THAT CAPITAL will back a new BUCK printed at the TREASURY …STATE MONEY !!

    just a snapshot of the area near the Malheur preserve …page 12 is the map and 13 the key .

    SILVER COPPER and hmmm URANIUM !! rare earth minerals …worth the commie BLM killing LaVoy Finicum over ?

    now multiply that times a GOZILLION http://upload.wikimedia.org/wikipedia/commons/1/1f/Map_of_all_U.S._Federal_Land.jpg

    https://pubs.usgs.gov/bul/1740b/report.pdf

    The NEW TREASURY DOLLAR competing with the not so Federal .,..FEDERAL RESERVE NOTES could make one of THESE worth THOUSANDS of FIAT DOLLARS https://scontent.fcae1-1.fna.fbcdn.net/v/t1.0-9/18157709_1131056930339397_3004018319011374946_n.jpg?oh=0f31398a7298c1d2dc0de08acc060f30&oe=5992C882

    Great way to pay off the debt with 1 TREASURY DOLLAR worth thousands of FIAT not so federal FEDERAL reserve notes eh ?

    Liked by 2 people

  26. daughnworks247 says:

    So proud of the way PDJT is turning our country around.
    Thank you Wilburine!!!!!!!

    Liked by 1 person

  27. quintrillion says:

    Creating a level environment for product not only produces more jobs but also a better market for consumers when competition makes companies strive to produce the best product and consumers have a choice. Win, win, win.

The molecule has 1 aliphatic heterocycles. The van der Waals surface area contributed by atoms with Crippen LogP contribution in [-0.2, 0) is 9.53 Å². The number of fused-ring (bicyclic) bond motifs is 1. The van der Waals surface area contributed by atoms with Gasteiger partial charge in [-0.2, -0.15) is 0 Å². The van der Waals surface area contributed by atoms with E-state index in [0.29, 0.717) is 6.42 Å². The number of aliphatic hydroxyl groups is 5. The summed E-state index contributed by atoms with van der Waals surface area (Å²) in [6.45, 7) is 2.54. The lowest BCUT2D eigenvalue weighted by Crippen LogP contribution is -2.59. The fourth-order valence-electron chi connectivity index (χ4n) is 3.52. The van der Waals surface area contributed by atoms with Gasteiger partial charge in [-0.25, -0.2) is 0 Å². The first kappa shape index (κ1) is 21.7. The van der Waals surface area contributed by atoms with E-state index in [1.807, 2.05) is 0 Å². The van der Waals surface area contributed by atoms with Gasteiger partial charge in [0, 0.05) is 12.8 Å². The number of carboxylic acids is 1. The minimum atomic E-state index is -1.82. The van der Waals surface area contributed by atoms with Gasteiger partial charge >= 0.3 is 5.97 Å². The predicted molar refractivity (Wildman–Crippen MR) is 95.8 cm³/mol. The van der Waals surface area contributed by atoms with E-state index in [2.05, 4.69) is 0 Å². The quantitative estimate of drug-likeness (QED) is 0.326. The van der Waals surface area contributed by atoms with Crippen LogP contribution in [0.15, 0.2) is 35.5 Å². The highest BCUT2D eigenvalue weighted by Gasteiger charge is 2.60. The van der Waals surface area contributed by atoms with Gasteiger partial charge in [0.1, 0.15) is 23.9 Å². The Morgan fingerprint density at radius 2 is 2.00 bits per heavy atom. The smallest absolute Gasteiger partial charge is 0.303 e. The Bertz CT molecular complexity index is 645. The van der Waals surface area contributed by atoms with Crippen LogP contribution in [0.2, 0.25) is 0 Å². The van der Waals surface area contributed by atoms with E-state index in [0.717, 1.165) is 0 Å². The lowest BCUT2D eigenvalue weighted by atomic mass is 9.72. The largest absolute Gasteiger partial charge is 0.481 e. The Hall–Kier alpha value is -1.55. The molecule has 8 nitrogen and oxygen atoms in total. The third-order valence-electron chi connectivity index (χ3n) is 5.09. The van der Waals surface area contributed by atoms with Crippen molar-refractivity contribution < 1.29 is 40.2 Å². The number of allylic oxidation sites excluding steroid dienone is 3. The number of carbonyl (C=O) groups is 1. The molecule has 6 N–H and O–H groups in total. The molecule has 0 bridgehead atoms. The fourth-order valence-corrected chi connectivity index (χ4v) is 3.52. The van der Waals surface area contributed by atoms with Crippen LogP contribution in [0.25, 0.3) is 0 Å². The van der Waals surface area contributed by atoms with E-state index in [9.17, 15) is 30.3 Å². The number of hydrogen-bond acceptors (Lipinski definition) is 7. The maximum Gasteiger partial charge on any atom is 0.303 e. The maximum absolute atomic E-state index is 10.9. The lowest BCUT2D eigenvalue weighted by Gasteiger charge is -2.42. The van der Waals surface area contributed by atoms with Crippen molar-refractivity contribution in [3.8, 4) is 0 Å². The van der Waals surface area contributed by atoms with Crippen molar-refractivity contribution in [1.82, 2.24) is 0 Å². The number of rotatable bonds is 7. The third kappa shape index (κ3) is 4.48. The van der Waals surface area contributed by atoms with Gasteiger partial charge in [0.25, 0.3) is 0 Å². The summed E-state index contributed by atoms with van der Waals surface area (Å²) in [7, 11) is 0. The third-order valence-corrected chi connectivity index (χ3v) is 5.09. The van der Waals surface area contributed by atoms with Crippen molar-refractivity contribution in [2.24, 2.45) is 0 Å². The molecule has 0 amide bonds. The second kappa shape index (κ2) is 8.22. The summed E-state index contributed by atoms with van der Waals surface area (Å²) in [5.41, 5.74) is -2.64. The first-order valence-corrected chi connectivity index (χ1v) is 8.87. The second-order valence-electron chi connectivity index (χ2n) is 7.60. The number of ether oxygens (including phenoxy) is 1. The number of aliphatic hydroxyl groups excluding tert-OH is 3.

Like

  28. Paul Killinger says:

    I like this guy more and more as time goes on.

    He treats job creation the same way he built buildings in his former life, nut by nut and bolt by bolt.

    Not only did we elect our candidate, but we found one for the ages!

    Like

  29. magatrump says:

    Excellent example of why Trump will MAGA.
    God bless President Trump!

    Liked by 1 person

  30. scotl70 says:

    My family has been in the forestry business for over 40 years in Maine. President Trump is exactly right about this.

    Liked by 1 person

  31. Bendix says:

    I just came away from the front door, a young man, an immigrant, trying to interest me in solar panels for the roof.
    It’s a crappy job, going door to door, but it’s what is out there, and young Americans are out there trying.
    I’m glad to see we finally have a president who understands and supports our youth.

    Like

  32. mrt721 says:

    “It’s only 20 jobs” —every democrat everywhere

    Like

  33. NJ Transplant says:

    I am so happy to see this. So many people in Maine lost their jobs in the paper mills due to closings. People are losing their houses. Thank you President Trump.

    Like

  34. BobBoxBody says:

    Sundance, I want to apologize, I won’t make an off-topic remark like that again in the future. I was just trying to make a point about how Trump’s policies helping the “forgotten guy” out would cut through all the Uniparty and LSM BS, but that went horribly wrong.

    Like

  35. Southern Son says:

    When I read the headline about Soft Wood, I automatically thought of the Dims…

    Like

  36. Sunshine says:

    Great starfish story.

    Like

  37. SafeSpace says:

    It’ll be interesting to watch the retail price of sawn pine boards over the next few months. If they increase, those who support free trade are correct. If they remain flat, those who support protectionist and anti-dumping tariffs are correct.

    Like